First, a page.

Now that you know what a router does and which kind is right for you thanks to our two handy guides on the subject, it’s time to delve into the last topic of them all: customization. Not many people know this, but it turns out that these days if you don’t like the way your router is set up at default or feel like it’s missing a few vital features, you can actually install your own custom firmware that comes with all the bells and whistles you want.
But how do these custom installations work, and do they actually have any benefits over a standard router’s dashboard? Read on to find out.
What’s the Point?
Right out of the gate, it helps to know why you would ever want to tinker with your router’s firmware in the first place. Although the amount of functionality available on newer routers from the likes of D-Link, Netgear, Cisco and Linksys is growing larger every day, there are still a whole range of hidden settings that the hardcore networking enthusiasts know is only available on custom designed firmware like Tomato or Open WRT.
Like installing Linux on a machine that’s normally meant to use OSX, custom firmware opens up every nook and cranny of a router’s true capability, giving the user greater control over everything from the way the VPN feature routes any incoming or outgoing traffic, to overclocking options that let you max out the range and power of your networking hub to its absolute limit.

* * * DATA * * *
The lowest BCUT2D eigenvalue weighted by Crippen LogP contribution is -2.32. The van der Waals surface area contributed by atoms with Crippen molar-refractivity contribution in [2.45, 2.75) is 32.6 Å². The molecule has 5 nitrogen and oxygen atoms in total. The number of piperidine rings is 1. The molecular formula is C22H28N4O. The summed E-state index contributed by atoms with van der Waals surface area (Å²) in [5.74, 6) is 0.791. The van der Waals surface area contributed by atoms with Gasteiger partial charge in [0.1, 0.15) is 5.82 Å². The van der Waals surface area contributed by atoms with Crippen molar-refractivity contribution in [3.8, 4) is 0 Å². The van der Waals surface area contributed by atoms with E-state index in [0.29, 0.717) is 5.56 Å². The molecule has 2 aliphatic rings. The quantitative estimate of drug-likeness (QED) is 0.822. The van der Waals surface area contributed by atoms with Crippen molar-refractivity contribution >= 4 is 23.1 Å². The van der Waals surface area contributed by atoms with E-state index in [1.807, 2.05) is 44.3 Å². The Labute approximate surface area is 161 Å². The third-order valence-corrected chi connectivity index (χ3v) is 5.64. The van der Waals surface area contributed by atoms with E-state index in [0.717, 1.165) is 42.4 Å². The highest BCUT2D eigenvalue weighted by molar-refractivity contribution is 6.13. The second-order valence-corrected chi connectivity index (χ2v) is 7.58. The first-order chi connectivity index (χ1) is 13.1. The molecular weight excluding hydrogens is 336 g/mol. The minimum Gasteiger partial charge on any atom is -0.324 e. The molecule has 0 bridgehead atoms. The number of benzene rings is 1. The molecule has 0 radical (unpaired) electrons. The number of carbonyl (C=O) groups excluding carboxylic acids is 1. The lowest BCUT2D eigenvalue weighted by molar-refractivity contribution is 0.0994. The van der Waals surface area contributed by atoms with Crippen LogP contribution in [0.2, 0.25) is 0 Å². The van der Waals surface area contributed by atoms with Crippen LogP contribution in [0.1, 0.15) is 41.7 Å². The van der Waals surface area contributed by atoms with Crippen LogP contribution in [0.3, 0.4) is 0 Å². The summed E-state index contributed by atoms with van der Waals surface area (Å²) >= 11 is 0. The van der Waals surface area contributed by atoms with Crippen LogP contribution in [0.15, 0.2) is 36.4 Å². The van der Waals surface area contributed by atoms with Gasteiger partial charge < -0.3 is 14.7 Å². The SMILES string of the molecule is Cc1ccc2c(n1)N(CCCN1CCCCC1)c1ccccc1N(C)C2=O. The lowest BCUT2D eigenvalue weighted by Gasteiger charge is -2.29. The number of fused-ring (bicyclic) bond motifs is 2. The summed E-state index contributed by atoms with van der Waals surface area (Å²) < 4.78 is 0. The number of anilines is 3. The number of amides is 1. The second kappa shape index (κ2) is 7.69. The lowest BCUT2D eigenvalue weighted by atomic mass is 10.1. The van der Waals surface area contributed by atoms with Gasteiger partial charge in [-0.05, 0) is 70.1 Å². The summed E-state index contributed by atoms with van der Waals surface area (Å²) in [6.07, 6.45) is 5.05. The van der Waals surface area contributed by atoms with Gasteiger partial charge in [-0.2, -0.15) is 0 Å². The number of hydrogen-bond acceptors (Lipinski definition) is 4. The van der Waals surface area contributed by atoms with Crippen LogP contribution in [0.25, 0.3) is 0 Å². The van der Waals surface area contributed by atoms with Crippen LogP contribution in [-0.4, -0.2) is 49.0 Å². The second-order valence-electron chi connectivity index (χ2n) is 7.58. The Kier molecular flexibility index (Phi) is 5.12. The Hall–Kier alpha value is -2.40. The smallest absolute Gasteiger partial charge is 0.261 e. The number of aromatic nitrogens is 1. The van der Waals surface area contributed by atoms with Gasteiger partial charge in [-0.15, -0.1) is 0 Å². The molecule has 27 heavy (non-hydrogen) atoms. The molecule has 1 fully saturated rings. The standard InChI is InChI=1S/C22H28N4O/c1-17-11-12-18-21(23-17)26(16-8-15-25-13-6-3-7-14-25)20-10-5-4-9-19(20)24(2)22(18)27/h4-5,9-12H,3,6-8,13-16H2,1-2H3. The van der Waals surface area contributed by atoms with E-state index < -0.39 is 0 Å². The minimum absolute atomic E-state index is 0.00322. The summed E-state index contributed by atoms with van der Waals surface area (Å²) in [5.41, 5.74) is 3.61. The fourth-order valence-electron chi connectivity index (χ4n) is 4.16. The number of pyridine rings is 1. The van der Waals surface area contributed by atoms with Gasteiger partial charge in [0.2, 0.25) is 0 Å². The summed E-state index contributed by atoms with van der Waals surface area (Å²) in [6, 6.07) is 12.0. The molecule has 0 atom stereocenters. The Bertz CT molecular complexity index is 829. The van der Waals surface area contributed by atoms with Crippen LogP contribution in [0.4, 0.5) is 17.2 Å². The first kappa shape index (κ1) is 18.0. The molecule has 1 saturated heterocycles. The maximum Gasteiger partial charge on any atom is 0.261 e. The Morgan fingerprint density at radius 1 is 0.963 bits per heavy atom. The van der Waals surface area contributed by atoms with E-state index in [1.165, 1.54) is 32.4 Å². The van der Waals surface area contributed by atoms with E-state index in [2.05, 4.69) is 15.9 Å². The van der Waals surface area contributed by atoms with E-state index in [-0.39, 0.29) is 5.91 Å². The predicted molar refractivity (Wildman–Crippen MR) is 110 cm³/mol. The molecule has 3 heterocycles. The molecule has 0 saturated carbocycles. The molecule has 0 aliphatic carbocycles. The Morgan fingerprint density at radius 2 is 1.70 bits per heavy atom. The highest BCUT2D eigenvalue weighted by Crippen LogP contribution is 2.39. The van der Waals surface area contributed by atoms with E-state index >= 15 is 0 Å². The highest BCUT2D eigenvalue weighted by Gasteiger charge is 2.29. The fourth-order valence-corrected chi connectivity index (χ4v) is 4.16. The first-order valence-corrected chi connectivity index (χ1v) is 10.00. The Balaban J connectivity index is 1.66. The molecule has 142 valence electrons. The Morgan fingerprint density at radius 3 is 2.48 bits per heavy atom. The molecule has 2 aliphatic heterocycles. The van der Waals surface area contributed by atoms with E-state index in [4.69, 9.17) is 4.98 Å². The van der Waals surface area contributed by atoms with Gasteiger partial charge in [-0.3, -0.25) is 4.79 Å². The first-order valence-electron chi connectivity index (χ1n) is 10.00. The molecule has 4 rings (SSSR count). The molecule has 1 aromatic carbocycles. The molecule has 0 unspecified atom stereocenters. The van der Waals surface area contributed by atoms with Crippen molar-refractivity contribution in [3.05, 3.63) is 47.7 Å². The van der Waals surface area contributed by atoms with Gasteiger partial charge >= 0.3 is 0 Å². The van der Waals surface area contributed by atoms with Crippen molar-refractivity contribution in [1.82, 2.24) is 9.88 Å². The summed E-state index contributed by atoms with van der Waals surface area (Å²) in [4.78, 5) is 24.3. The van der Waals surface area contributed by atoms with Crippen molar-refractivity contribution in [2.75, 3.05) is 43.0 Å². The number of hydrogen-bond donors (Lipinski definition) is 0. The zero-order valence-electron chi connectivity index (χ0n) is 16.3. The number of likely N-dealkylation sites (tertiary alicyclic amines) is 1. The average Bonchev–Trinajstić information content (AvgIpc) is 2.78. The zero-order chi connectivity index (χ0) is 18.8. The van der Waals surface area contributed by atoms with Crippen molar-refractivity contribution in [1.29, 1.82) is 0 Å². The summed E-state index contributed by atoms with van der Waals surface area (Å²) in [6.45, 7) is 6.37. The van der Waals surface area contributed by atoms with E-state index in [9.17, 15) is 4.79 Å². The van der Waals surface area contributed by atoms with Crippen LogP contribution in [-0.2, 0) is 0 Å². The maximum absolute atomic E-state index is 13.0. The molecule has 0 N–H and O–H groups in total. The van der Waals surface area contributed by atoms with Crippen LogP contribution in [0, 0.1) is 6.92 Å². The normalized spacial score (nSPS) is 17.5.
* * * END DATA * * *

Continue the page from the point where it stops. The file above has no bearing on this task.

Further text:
Custom firmware gives you as much control over your wireless networking experience as you could want, as well as providing a wider range of configurations when it comes to vital operations like creating firewall rules or locking down your media server with 256-bit AES encryption.
A Square Peg in a Round Hole
But for every router, there’s a different type of custom firmware designed to run in place of the dashboard it has already got. Whether you install DD-WRT, Tomato, or Open WRT, it all depends on the model of device you have, as well as the type of functionality you’re looking to achieve that your current router doesn’t already have.
Upgrading to unknown firmware can be a dangerous prospect for someone who doesn’t know what they’re doing, and matching your model to its appropriate custom firmware is the most important part of getting started on the right foot. If you need to find out what types of custom software are out there or what you can actually install depending on the model of your device, you can visit any one of the three respective links above to search on each website for whether or not your router is compatible .
Last, if you feel like you’re up to the task and you’ve got a WiFi hub that will get the job done but still aren’t sure if custom firmware is worth the hassle, the folks behind DD-WRT have been kind enough to provide their own HTML5 mockup of what you could expect from your router if you ran their firmware instead. You can use this tool to navigate around, compare the features of a custom firmware to what your router already takes care of, and see if the switch would be worth it for your specific needs.
Custom firmware may not be for everyone, but the sheer number of customizable tweaks and settings it ads to your WiFi is certainly enough to entice anyone who’s interested in having ultimate flexibility on their home network.